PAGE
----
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    since the 'pupil' is only the 'opening' in the iris, i don't see now it can be 'damaged'... the pupil is only the absence of the iris, as the iris opens...
     
  5. Annûniel
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    Annûniel Contributing Member Contributor

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    The pupil is the opening of the eye that allows light to pass through to hit the lens. The iris dilates and constricts around the pupil due to the presence of light (or possibly drug induced or through brain injury). It is more than just the "absence of iris."

    But that is not the point of this thread.
     
  6. Dandroid
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    Dandroid Senior Member

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    once the aqueous humor is gone the eye is done...medics would cover both eyes enroute to the hospital to avoid sympathetic movement...but it's probably done...
     
  7. Annûniel
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    Annûniel Contributing Member Contributor

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    What do you mean by "done?" Do you mean the eye will have to be removed or just that the vision will be gone?
     
  8. Mallory
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    Mallory Mallegory. Contributor

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    I looked up the functions of aqueous humor and they are as follows:

    -- Provides internal pressure that maintains the sphere shape of the eyeball
    -- Provides nutrition for the tissues within the eye
    -- Defend against pathogens

    Based on this, it seems to me that without this, the eyeball would shrivel up and need to be removed.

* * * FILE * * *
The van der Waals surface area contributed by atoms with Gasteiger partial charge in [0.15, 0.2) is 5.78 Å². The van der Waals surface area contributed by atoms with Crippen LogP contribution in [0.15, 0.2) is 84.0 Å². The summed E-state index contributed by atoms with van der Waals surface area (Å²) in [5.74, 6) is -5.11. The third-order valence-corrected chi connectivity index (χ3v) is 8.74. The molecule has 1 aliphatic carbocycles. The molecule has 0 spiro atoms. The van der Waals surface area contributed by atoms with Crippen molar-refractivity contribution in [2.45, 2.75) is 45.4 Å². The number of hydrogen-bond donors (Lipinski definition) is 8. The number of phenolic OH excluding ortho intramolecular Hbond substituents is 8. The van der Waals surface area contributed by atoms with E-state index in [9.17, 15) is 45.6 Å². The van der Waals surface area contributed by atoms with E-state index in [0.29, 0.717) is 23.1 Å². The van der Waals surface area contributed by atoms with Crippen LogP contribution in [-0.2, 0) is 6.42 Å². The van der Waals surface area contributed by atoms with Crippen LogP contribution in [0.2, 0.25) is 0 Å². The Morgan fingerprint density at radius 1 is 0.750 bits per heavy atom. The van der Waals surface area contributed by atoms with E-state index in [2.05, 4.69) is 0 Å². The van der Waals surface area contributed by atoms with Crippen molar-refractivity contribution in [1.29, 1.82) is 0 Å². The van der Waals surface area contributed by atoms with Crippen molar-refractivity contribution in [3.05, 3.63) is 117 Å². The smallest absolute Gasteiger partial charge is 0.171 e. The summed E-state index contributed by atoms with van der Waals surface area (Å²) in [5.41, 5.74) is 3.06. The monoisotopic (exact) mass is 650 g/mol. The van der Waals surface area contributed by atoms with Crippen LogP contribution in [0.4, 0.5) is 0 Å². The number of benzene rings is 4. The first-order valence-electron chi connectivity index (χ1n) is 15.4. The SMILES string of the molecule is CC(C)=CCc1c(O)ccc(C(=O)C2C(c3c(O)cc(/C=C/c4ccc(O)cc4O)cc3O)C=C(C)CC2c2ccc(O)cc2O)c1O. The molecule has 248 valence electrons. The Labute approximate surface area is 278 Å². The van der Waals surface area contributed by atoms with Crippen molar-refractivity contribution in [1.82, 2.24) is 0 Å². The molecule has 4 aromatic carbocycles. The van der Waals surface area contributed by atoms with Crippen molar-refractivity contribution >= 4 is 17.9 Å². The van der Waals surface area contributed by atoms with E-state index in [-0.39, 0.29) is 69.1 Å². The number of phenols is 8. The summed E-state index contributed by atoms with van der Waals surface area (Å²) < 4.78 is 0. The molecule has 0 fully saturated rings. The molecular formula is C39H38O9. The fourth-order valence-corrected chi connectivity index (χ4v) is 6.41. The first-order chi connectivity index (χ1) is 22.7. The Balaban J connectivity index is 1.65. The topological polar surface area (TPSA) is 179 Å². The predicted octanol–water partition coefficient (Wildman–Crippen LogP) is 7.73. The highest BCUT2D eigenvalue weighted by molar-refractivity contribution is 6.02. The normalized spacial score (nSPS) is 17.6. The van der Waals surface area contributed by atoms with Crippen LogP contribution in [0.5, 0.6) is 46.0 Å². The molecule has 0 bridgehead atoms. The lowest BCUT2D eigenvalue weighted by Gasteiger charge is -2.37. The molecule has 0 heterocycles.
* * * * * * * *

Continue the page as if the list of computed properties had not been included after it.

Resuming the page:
9. Dandroid
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    Dandroid Senior Member

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    ^yes
     
  10. Annûniel
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    Annûniel Contributing Member Contributor

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    Thank you! Just what I was looking for.
     
  11. SeverinR
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    SeverinR Contributing Member

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    Milky or cloudy traditionally mean cataracts, but a serious infection of the eye would fill the eye with puss(green or white), and would swell out of the socket. Not a pretty sight, and would seem terribly painful. Infection could spread to the other eye, and to the brain.
    Blood in the eye would turn the eye red, if the eye has a hole in it, it will not heal without modern medicine including antibiotics. That is why the pirates wore eye patches.

    Just like a scratch or cut the eye can seal the hole, but even a scratch can become infected, antibiotic eyedrops. Infection can render the eye blind.